Do you know how many of your banking customers live within driving distance of a branch? Does it matter anymore? For today’s consumer, access to online banking is more critical than having a bank branch within driving distance. However, the online banking space is more crowded than ever with personal financial management tools and mobile payment services offered by firms other than financial institutions, and these game changers are making geographic distance irrelevant and creating a virtual distance between consumers and their financial institutions. The 2016 National Technology Readiness Survey, run by Rockbridge Associates since 1999, examines these and many other trends in retail banking.
This year’s study indicates that the need for online banking is driven mostly by younger consumers (18-34 years old) and those who are more technology-ready. While almost everyone in the United States lives within driving distance of a branch of their primary bank, only a third (33%) say that all their financial institutions have a location within driving distance, suggesting a willingness to use banks they can’t actually visit.
How can banks compete in areas where they don’t have physical branches? Banks that can offer online banking, free ATM transactions at local ATMS, better rates than local institutions, and online billpay have a better chance at attracting customers outside their geographic footprint.
Interestingly, mobile capabilities have not yet moved into “critical” territory for all consumers—almost half (47%) of younger consumers (aged 18-34) view mobile banking applications as critical but overall, 44% view them as “not that important” in their decision to use a financial institution and only 21% of consumers cite mobile apps as a reason to switch to a bank without locations nearby (see chart above). Still, about a third (36%) of consumers say they use their bank’s mobile app for at least some of their banking needs.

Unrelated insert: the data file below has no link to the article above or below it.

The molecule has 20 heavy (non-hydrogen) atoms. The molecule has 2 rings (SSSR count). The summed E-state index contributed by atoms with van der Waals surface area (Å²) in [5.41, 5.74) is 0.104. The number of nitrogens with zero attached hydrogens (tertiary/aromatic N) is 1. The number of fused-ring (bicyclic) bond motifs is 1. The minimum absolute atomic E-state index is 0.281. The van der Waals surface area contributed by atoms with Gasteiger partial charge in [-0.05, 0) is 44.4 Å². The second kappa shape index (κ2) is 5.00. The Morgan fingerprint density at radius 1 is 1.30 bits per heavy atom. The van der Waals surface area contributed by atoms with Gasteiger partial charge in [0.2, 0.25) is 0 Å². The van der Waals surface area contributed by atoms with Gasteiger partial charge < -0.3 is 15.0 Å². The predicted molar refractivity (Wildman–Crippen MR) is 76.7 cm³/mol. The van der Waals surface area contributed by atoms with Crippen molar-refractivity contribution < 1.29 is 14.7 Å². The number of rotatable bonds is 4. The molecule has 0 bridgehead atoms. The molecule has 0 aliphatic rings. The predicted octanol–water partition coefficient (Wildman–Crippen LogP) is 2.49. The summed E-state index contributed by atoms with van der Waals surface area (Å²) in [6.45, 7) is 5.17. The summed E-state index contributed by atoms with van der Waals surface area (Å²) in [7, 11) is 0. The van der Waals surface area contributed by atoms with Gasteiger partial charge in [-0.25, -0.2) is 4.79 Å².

In addition to rising competition among financial institutions due to decreased geographic barriers, banks also face the rise of online or software-based personal financial management (PFM) tools. A quarter (24%) of younger consumers and almost one in ten (9%) consumers of any age currently use such a tool, with Mint.com and Quicken being the most commonly used PFM tools.
The bigger retail banks have started offering similar tools, but there is an awareness issue here: a full two-thirds of consumers are not sure whether their bank offers a personal financial management tool. For those who are aware that their bank offers a tool, the most cited reason for not using it is not feeling like they need it (55%), followed by not wanting to have all their financial information stored in one place (19%). Banks of all sizes that are considering offering these tools need to demonstrate the benefits and security of them, as well as make them accessible through all channels—online, mobile, and in branch—to reach their customers.
A similar challenge for financial institutions exists from mobile payment services, which enable users to forgo debit and credit cards and pay by scanning their smartphones at the register, thus distancing themselves from their actual bank accounts. Mobile payment services are more common among younger consumers, with almost half (48%) saying they use one compared to just under a quarter of consumers overall (22%). Over half (57%) of consumers who use a mobile payment service use PayPal, compared to 30% who use Apple Pay and 26% who use Starbucks’ mobile app to pay for coffee drinks. One in ten consumers (10%) uses Capital One Wallet, demonstrating that traditional financial institutions with mobile payment services can compete in the broader market of providers.
From online banking to PFM tools to mobile payment services, technology is rapidly changing the way consumers manage their money and interact with the trusted institutions that hold their money. Financial institutions need to be able to adapt quickly and accordingly to continue to serve their customers well.
About the Study: The National Technology Readiness Survey is conducted by Rockbridge Associates, Inc. and has tracked technology and e-commerce trends since 1999. The most recent wave is based on an online survey wave of 1032 U.S. adults sampled at random from a consumer research panel. The survey was conducted in December 2016, and results are weighted to match census characteristics.
Written by: Hilary Ross-Rojas, Research Director